Despite it being the afternoon and cloudy, even raining at times, it is still very crowded and sometimes you have to wait to get a nice shot from the viewing platform. The further we go on the trail, the less crowded it gets, and by that time most people are starting to feel tired, as the cascades do look quite similar. Our walk ends at the large cascade, where you can walk really close by and get soaking wet! A natural shower on a hot day feels very good!
Back in Argentina
To get back to our hotel, we have to cross the border again and this time it takes us slightly longer and the Argentina border line stretches til the bridge. Lucky for us, the buses are going around, but we still get to wait a bit. We are quite happy that we again don’t have to get out as it is pouring cats and dogs, as our guide returns.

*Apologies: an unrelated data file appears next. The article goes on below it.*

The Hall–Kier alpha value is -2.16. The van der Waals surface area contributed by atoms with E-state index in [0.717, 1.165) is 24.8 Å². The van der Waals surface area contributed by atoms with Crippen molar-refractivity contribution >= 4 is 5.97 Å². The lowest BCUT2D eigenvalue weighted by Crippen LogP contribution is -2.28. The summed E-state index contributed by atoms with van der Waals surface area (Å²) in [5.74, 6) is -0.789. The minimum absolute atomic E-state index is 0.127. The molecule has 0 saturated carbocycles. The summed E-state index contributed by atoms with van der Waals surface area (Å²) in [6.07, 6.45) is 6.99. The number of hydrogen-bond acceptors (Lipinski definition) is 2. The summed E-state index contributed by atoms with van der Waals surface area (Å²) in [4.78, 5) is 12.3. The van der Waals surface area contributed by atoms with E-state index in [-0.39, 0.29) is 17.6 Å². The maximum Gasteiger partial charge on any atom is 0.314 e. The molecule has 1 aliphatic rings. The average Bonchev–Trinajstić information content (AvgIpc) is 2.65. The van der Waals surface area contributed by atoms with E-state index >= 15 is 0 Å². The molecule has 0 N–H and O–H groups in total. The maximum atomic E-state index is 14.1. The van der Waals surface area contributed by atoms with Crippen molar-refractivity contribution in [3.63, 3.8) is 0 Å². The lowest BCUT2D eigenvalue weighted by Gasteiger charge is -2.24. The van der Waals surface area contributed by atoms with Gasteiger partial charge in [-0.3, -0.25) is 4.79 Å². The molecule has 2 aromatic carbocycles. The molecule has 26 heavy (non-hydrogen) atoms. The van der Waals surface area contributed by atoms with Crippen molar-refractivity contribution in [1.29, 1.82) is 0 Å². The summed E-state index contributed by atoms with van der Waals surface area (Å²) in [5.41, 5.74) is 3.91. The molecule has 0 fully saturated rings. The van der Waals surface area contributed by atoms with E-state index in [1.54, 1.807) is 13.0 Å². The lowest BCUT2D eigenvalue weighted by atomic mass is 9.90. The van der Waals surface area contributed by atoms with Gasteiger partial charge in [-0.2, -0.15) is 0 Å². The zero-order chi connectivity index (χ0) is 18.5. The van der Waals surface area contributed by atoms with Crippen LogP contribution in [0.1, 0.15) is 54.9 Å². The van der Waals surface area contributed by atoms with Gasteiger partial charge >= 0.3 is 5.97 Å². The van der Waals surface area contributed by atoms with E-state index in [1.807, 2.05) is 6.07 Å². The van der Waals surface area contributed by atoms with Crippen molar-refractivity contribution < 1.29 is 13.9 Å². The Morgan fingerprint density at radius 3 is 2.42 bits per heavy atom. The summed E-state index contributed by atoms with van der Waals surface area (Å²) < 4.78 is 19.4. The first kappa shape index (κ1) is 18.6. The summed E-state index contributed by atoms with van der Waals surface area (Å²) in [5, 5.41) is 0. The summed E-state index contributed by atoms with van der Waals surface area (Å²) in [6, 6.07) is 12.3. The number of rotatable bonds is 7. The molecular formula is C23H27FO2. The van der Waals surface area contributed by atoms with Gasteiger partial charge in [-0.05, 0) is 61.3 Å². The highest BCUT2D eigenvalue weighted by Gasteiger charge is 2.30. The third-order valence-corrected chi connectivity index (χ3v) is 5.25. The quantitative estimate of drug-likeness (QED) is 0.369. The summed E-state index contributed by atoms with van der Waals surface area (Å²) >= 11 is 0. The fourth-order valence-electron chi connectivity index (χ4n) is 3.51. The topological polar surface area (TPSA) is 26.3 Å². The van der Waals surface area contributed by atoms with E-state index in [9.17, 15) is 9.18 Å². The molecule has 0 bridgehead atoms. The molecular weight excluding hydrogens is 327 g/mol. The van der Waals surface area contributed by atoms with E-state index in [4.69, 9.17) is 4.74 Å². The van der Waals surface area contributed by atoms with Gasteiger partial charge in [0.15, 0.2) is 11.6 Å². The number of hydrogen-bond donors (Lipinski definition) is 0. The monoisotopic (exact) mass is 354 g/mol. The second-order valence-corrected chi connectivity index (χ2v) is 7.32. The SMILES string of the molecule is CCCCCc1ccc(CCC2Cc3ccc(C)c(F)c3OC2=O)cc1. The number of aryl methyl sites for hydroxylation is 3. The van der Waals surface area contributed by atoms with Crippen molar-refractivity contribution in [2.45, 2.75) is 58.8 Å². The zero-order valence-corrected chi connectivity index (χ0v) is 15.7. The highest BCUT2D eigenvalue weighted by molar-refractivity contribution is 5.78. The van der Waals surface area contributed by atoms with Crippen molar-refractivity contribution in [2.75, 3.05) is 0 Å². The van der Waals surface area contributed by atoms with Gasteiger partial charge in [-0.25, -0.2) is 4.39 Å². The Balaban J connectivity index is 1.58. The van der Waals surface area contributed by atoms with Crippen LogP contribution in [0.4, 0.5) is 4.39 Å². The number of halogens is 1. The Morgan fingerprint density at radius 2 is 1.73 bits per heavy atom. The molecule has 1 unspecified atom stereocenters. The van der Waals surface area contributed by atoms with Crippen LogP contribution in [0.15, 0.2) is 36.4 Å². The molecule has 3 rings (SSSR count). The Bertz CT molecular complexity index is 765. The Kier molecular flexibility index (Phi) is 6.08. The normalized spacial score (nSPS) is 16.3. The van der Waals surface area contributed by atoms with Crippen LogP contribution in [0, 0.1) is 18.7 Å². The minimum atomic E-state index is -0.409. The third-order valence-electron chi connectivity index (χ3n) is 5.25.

When we get to the hotel, it has not gotten better, but we decide to head to the three country viewpoint anyway in the hope that it maybe will clear up. Streets are deserted and it gets dark quickly. We stay in for dinner at our hotel, and actually it is the best choice, as the food is incredible, the steaks are tasty, the cheese tapioca buns are just melting in our mouth and the mango passion fruit mousse is just mouthwatering!
Iguazu falls on the Argentina side
We leave very early, just grabbing a quick bite at the hotel. Usually breakfast in Argentina is quite light, so it is mostly for the tourists and often not much to eat, but here the choice is really very good!
We arrive at the park right as it opens, as we have to be at the boat in thirty minutes. Usually we don’t do boat trips because of the risk of getting the camera equipment wet, but here we decide to split up and I take the boat tour and Jekabs goes for a walk in the meantime.
When we are almost at the meeting point for the boat, our guide shows us a bird that is nearly indistinguishable from the tree branch – it is called the common potoo! Turns out, this bird is also very stinky. Apparently, it is a good strategy to attract insects and eat them. It also has a very strange call, I would not want to hear it wandering alone in the jungle!